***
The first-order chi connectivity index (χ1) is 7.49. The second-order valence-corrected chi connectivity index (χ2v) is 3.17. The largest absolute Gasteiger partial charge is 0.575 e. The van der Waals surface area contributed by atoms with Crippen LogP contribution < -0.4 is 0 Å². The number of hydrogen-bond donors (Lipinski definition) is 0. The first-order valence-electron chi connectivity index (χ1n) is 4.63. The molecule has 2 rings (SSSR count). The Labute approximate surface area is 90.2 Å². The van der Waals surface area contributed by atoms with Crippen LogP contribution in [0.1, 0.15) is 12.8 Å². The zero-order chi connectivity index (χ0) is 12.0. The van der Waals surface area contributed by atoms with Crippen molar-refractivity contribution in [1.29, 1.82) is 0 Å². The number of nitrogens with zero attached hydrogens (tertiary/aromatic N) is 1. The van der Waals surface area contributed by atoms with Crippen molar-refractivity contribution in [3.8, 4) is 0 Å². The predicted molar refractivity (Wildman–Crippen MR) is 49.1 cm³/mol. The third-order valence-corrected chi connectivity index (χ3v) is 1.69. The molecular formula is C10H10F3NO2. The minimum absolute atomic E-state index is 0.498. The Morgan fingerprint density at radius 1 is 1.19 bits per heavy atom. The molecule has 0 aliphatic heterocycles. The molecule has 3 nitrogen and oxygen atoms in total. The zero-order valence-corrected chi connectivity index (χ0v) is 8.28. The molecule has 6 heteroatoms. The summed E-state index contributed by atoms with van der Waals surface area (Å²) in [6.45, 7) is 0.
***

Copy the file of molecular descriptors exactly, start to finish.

The first-order chi connectivity index (χ1) is 7.49. The second-order valence-corrected chi connectivity index (χ2v) is 3.17. The largest absolute Gasteiger partial charge is 0.575 e. The van der Waals surface area contributed by atoms with Crippen LogP contribution < -0.4 is 0 Å². The number of hydrogen-bond donors (Lipinski definition) is 0. The first-order valence-electron chi connectivity index (χ1n) is 4.63. The molecule has 2 rings (SSSR count). The Labute approximate surface area is 90.2 Å². The van der Waals surface area contributed by atoms with Crippen LogP contribution in [0.1, 0.15) is 12.8 Å². The zero-order chi connectivity index (χ0) is 12.0. The van der Waals surface area contributed by atoms with Crippen molar-refractivity contribution in [1.29, 1.82) is 0 Å². The number of nitrogens with zero attached hydrogens (tertiary/aromatic N) is 1. The van der Waals surface area contributed by atoms with Crippen molar-refractivity contribution in [3.8, 4) is 0 Å². The predicted molar refractivity (Wildman–Crippen MR) is 49.1 cm³/mol. The third-order valence-corrected chi connectivity index (χ3v) is 1.69. The molecular formula is C10H10F3NO2. The minimum absolute atomic E-state index is 0.498. The Morgan fingerprint density at radius 1 is 1.19 bits per heavy atom. The molecule has 0 aliphatic heterocycles. The molecule has 3 nitrogen and oxygen atoms in total. The zero-order valence-corrected chi connectivity index (χ0v) is 8.28. The molecule has 6 heteroatoms. The summed E-state index contributed by atoms with van der Waals surface area (Å²) in [6.45, 7) is 0.